Аuthor: Mikhail Kildyashov
For all their differences in mentality the Russians and Germans have a key point of contact
The fate of Russian and German civilizations is so closely intertwined — historically, ethnically, aesthetically — that any processes taking place in the modern world for sure in one way or another impact upon the relations between these two passionate peoples.
In the past centuries we have been through a lot: fruitful cooperation, mutual enrichment, economic rivalry, and a world war, which, in essence, was not a geopolitical struggle between states but a battle between two worldviews, two scenarios for humanity.
With regard to the complex relationship between these two nations, we talked to esteemed Russian artist Gennady Zhivotov, professor at the Russian State University for the Humanities.
— Gennady Vasilevich, today in your opinion are there more points of convergence or divergence for Russians and Germans?
— It is surprising, but despite the long, difficult and contradictory relations between the two nations, in our philosophical thought and in the media the “German question” did not form, did not crystallise, in the same way as, for example, the Russian, Polish or Jewish questions. Apparently, this is linked to the fact that despite all the differences in mentality, Russians and Germans have a key point of contact. Both nations are by nature creative. Just the Germans create as rational people of the earth, and the Russians create through the spirit, they are people of the sky and the cosmos, of dream and myth.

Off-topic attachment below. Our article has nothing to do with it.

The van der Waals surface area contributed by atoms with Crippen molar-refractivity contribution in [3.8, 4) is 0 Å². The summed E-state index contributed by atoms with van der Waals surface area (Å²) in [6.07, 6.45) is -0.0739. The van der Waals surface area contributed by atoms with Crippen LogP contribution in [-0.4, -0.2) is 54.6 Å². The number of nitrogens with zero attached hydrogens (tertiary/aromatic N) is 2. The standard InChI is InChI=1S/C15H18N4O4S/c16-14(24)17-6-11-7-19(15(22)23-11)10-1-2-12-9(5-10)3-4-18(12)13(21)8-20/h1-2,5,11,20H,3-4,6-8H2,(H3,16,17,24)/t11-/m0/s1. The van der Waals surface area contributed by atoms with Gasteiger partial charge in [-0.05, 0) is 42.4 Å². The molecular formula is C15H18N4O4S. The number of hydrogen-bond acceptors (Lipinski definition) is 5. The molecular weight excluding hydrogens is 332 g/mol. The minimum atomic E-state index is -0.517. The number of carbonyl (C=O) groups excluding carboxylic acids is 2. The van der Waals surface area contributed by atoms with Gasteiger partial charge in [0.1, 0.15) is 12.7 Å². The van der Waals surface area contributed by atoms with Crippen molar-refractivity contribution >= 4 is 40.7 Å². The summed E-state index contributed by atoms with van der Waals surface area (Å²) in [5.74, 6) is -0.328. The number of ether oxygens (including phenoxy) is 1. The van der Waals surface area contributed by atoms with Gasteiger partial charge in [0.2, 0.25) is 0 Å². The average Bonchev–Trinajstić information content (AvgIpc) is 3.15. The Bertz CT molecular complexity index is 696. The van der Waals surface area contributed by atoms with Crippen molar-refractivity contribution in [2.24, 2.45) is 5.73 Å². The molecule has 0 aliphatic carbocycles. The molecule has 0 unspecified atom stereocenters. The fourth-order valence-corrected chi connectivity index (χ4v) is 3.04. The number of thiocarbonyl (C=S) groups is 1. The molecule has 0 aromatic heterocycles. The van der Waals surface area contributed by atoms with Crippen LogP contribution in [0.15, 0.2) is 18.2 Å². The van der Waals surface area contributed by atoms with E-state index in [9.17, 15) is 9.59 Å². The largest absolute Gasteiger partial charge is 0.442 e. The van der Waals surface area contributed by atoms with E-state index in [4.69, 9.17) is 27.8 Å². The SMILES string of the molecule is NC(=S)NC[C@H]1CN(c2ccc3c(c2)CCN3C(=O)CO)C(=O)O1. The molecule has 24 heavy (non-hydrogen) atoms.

— Yet not accidentally you talked about the contrast between the Russian and German mentalities. After all, in this sense we can refer to the classic example of Oblomov and Stolz…
— Goncharov’s Oblomov and Stolz are not opposites, but only two facets of the same phenomenon. They both seek to create. From this comes their mutual attraction, the impossibility to exist one without the other, the necessity of their being together, like Martha and Mary in the Gospel’s parable.
— That is, for some kind of universal harmony the combination of German rationality and Russian irrationality is even necessary?
— The German experience, transferred to Russian soil — the German form, inspired by the Russian essence — has proved to be very productive. Thanks to this, in the age of Peter in a quarter of a century we completed a journey which in Europe went on for three hundred years.
The words of Alexander Prokhanov were right when he said that during the Romanov empire “Germans ruled over the immense land of the Russians”. But these Germans also became the bearers of Russianness, which cannot be measured through blood cells. As for example in the case of “German” Catherine the Great, who strengthened the state in all spheres and in all senses. Or the half “German” Grand Duchess Elizaveta Feodorovna, who died in 1918 with an Orthodox prayer on her lips, and has been celebrated among Russian saints.
— As an artist, you certainly also see the meeting of the two nations in the arts?